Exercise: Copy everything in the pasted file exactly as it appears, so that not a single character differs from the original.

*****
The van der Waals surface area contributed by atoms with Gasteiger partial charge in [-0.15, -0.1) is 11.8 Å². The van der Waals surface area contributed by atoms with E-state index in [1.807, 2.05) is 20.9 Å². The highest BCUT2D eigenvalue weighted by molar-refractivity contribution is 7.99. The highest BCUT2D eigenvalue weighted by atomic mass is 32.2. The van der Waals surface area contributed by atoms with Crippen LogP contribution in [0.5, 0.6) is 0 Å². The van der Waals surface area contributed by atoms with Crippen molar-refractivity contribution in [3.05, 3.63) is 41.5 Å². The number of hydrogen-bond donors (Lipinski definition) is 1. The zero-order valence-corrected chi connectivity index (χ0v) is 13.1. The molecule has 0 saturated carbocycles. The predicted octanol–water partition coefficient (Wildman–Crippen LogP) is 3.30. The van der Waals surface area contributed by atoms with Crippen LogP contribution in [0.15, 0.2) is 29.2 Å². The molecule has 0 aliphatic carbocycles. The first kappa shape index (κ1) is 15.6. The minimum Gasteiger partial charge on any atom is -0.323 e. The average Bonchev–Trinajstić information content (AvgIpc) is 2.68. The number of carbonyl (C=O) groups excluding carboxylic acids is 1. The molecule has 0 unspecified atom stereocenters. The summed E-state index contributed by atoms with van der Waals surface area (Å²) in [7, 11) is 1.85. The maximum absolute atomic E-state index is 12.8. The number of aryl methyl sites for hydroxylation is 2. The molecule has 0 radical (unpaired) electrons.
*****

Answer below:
The van der Waals surface area contributed by atoms with Gasteiger partial charge in [-0.15, -0.1) is 11.8 Å². The van der Waals surface area contributed by atoms with E-state index in [1.807, 2.05) is 20.9 Å². The highest BCUT2D eigenvalue weighted by molar-refractivity contribution is 7.99. The highest BCUT2D eigenvalue weighted by atomic mass is 32.2. The van der Waals surface area contributed by atoms with Crippen LogP contribution in [0.5, 0.6) is 0 Å². The van der Waals surface area contributed by atoms with Crippen molar-refractivity contribution in [3.05, 3.63) is 41.5 Å². The number of hydrogen-bond donors (Lipinski definition) is 1. The zero-order valence-corrected chi connectivity index (χ0v) is 13.1. The molecule has 0 saturated carbocycles. The predicted octanol–water partition coefficient (Wildman–Crippen LogP) is 3.30. The van der Waals surface area contributed by atoms with Crippen LogP contribution in [0.15, 0.2) is 29.2 Å². The molecule has 0 aliphatic carbocycles. The first kappa shape index (κ1) is 15.6. The minimum Gasteiger partial charge on any atom is -0.323 e. The average Bonchev–Trinajstić information content (AvgIpc) is 2.68. The number of carbonyl (C=O) groups excluding carboxylic acids is 1. The molecule has 0 unspecified atom stereocenters. The summed E-state index contributed by atoms with van der Waals surface area (Å²) in [7, 11) is 1.85. The maximum absolute atomic E-state index is 12.8. The number of aryl methyl sites for hydroxylation is 2. The molecule has 0 radical (unpaired) electrons.